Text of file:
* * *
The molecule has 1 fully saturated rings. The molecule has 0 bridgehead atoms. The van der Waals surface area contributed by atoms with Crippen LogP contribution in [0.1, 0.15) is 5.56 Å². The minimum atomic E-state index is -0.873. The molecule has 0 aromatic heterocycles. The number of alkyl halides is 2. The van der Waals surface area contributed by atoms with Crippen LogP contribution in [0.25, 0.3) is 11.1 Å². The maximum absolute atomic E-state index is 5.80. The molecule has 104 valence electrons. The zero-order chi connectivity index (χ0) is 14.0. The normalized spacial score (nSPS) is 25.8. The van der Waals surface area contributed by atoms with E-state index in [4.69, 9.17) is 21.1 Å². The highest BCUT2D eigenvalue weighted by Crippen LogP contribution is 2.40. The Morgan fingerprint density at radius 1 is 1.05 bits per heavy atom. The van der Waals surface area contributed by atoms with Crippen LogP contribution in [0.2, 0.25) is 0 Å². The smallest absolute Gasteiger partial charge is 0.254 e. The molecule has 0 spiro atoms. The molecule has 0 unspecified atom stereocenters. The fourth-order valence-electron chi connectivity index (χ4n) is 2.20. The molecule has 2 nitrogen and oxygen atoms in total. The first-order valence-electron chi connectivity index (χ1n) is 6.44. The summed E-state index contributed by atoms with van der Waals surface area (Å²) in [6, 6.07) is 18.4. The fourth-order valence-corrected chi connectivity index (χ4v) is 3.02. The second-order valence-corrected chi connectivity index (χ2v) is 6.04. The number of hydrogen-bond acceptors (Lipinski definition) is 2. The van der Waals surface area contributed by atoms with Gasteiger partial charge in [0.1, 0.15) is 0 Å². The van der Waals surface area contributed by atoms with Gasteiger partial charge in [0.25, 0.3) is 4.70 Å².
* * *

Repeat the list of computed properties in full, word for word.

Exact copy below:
The molecule has 1 fully saturated rings. The molecule has 0 bridgehead atoms. The van der Waals surface area contributed by atoms with Crippen LogP contribution in [0.1, 0.15) is 5.56 Å². The minimum atomic E-state index is -0.873. The molecule has 0 aromatic heterocycles. The number of alkyl halides is 2. The van der Waals surface area contributed by atoms with Crippen LogP contribution in [0.25, 0.3) is 11.1 Å². The maximum absolute atomic E-state index is 5.80. The molecule has 104 valence electrons. The zero-order chi connectivity index (χ0) is 14.0. The normalized spacial score (nSPS) is 25.8. The van der Waals surface area contributed by atoms with E-state index in [4.69, 9.17) is 21.1 Å². The highest BCUT2D eigenvalue weighted by Crippen LogP contribution is 2.40. The Morgan fingerprint density at radius 1 is 1.05 bits per heavy atom. The van der Waals surface area contributed by atoms with Crippen LogP contribution in [0.2, 0.25) is 0 Å². The smallest absolute Gasteiger partial charge is 0.254 e. The molecule has 0 spiro atoms. The molecule has 0 unspecified atom stereocenters. The fourth-order valence-electron chi connectivity index (χ4n) is 2.20. The molecule has 2 nitrogen and oxygen atoms in total. The first-order valence-electron chi connectivity index (χ1n) is 6.44. The summed E-state index contributed by atoms with van der Waals surface area (Å²) in [6, 6.07) is 18.4. The fourth-order valence-corrected chi connectivity index (χ4v) is 3.02. The second-order valence-corrected chi connectivity index (χ2v) is 6.04. The number of hydrogen-bond acceptors (Lipinski definition) is 2. The van der Waals surface area contributed by atoms with Gasteiger partial charge in [0.1, 0.15) is 0 Å². The van der Waals surface area contributed by atoms with Gasteiger partial charge in [0.25, 0.3) is 4.70 Å².